Review Summary: Not Wilco's best, but a great summer album well worth your time and effort.
The surprise release has become an intriguing trend within the contemporary world of music. With the interestingly-titled Star Wars, Wilco has added their prominent name (at least within indie circles) to the phenomenon. Star Wars proves to be a rock-solid addition to the band’s fundamentally sound discography, certainly exceeding the modest expectations which might be formed by a surprise release with the wonderful price of “free”.
Musically, Star Wars has a distinct sound throughout. The album is heavily rock-oriented, with occasional touches of the now-distant folkish and alt-country origins of the band. Simply from the brief opener “EKG”, a noisy guitar instrumental, it is evident that the album will be an interestng trip. Probably fortunately, the rest of the tracks do contain vocals. They are a mixture of hard-rocking songs (by Wilco’s moderate standards) and smoother folkish numbers. Of the former, “Random Name Generator” stands out, driven along by its propulsive and rocking rhythms, as does “Pickled Ginger”, which demonstrates the band’s surprising adoption of punk and noise rock influences. The more-or-less folk-rock “Taste The Ceiling” meanwhile distinguishes itself among the latter, as an immensely relaxing song. Meanwhile, “Where Do I Begin” is a touching ballad, arguably the finest song on Star Wars, and one that emphasizes the dualistic nature of the album, with its final minute dominated by shrieking guitars.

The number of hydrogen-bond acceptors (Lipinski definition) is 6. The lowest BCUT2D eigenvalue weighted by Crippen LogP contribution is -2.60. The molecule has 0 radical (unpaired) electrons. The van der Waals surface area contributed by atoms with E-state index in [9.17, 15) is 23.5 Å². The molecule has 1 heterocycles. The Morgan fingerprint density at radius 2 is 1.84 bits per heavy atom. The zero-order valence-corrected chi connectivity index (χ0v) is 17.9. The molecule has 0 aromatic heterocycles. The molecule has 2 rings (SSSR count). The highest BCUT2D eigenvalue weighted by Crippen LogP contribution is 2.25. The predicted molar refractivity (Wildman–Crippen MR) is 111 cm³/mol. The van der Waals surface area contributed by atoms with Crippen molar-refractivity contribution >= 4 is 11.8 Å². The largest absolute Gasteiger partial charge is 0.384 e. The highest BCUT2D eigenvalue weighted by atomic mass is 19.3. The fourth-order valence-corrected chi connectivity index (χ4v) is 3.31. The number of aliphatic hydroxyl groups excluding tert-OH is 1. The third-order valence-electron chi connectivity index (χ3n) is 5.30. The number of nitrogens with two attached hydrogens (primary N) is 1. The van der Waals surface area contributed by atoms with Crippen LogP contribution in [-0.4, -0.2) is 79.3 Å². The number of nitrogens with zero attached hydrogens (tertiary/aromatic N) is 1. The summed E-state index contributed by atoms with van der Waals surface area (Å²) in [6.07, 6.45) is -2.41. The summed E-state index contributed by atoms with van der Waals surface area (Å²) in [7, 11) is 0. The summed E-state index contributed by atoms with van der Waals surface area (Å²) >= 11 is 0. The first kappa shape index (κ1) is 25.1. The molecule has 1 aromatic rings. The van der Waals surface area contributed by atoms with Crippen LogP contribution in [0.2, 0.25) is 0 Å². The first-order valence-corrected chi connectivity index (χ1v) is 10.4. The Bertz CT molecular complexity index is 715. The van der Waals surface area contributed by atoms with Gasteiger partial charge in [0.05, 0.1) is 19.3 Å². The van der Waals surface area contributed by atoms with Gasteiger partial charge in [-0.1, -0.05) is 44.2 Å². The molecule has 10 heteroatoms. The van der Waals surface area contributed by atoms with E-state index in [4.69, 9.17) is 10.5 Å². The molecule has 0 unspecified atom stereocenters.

Star Wars does have its share of missteps. The initial track “EKG”, with its somewhat experimental nature, will likely be divisive for listeners. “You Satellite”, by far the longest track on the release, seems to go on excessively without sufficient direction. Meanwhile, penultimate track “King Of You” does little to make itself memorable. Nonetheless, a sizable majority of the songs here are of high quality, and even the weak links are far from truly bad.
Ultimately, Star Wars is not a particularly challenging album. This is neither praise nor criticism, simply a statement. While lyrically Tweedy, as always, presents some profound sentiments, for the most part this album is remarkably easy to listen to. Star Wars might be a mixture of heavy rock tracks with more relaxed folky jams, but it all flows together in a way that was seemingly made for chilled-out summer listening. While it is unlikely to be seen as the crown jewel of Wilco’s acclaimed career, Star Wars achieves its aim and more. As a free surprise gift to the fans, something like this is hard to top.